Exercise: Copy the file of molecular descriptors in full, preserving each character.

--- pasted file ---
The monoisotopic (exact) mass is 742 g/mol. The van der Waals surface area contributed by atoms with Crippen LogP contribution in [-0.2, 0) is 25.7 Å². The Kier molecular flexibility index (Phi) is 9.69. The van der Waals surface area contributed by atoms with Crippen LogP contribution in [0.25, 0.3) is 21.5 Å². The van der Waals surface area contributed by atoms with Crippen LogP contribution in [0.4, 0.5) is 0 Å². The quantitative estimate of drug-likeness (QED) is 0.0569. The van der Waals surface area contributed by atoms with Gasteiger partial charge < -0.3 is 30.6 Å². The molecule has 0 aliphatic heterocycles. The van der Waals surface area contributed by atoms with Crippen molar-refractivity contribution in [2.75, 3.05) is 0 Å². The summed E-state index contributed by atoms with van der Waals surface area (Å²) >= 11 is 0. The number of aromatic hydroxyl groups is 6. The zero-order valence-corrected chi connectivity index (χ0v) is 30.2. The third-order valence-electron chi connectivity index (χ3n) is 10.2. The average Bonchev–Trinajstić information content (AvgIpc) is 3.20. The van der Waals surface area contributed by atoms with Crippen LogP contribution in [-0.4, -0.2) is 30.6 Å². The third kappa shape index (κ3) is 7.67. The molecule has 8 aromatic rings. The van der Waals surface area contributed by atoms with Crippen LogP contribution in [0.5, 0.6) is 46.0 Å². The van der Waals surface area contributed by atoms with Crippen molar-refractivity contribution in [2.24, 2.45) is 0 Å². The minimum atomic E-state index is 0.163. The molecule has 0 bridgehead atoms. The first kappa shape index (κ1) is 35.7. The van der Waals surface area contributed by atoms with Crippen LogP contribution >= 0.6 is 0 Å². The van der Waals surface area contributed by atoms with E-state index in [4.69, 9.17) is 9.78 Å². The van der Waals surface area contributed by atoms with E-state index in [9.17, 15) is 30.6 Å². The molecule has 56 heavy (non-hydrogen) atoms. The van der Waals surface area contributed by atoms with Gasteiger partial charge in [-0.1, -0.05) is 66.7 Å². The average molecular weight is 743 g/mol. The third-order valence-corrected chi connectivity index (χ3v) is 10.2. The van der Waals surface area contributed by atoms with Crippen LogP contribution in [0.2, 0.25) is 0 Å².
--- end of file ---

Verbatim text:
The monoisotopic (exact) mass is 742 g/mol. The van der Waals surface area contributed by atoms with Crippen LogP contribution in [-0.2, 0) is 25.7 Å². The Kier molecular flexibility index (Phi) is 9.69. The van der Waals surface area contributed by atoms with Crippen LogP contribution in [0.25, 0.3) is 21.5 Å². The van der Waals surface area contributed by atoms with Crippen LogP contribution in [0.4, 0.5) is 0 Å². The quantitative estimate of drug-likeness (QED) is 0.0569. The van der Waals surface area contributed by atoms with Gasteiger partial charge < -0.3 is 30.6 Å². The molecule has 0 aliphatic heterocycles. The van der Waals surface area contributed by atoms with Crippen molar-refractivity contribution in [2.75, 3.05) is 0 Å². The summed E-state index contributed by atoms with van der Waals surface area (Å²) >= 11 is 0. The number of aromatic hydroxyl groups is 6. The zero-order valence-corrected chi connectivity index (χ0v) is 30.2. The third-order valence-electron chi connectivity index (χ3n) is 10.2. The average Bonchev–Trinajstić information content (AvgIpc) is 3.20. The van der Waals surface area contributed by atoms with Crippen LogP contribution in [-0.4, -0.2) is 30.6 Å². The third kappa shape index (κ3) is 7.67. The molecule has 8 aromatic rings. The van der Waals surface area contributed by atoms with Crippen LogP contribution in [0.5, 0.6) is 46.0 Å². The van der Waals surface area contributed by atoms with Crippen molar-refractivity contribution in [2.24, 2.45) is 0 Å². The minimum atomic E-state index is 0.163. The molecule has 0 bridgehead atoms. The first kappa shape index (κ1) is 35.7. The van der Waals surface area contributed by atoms with Crippen LogP contribution >= 0.6 is 0 Å². The van der Waals surface area contributed by atoms with E-state index in [4.69, 9.17) is 9.78 Å². The van der Waals surface area contributed by atoms with E-state index in [9.17, 15) is 30.6 Å². The molecule has 56 heavy (non-hydrogen) atoms. The van der Waals surface area contributed by atoms with Gasteiger partial charge in [-0.1, -0.05) is 66.7 Å². The average molecular weight is 743 g/mol. The third-order valence-corrected chi connectivity index (χ3v) is 10.2. The van der Waals surface area contributed by atoms with Crippen LogP contribution in [0.2, 0.25) is 0 Å².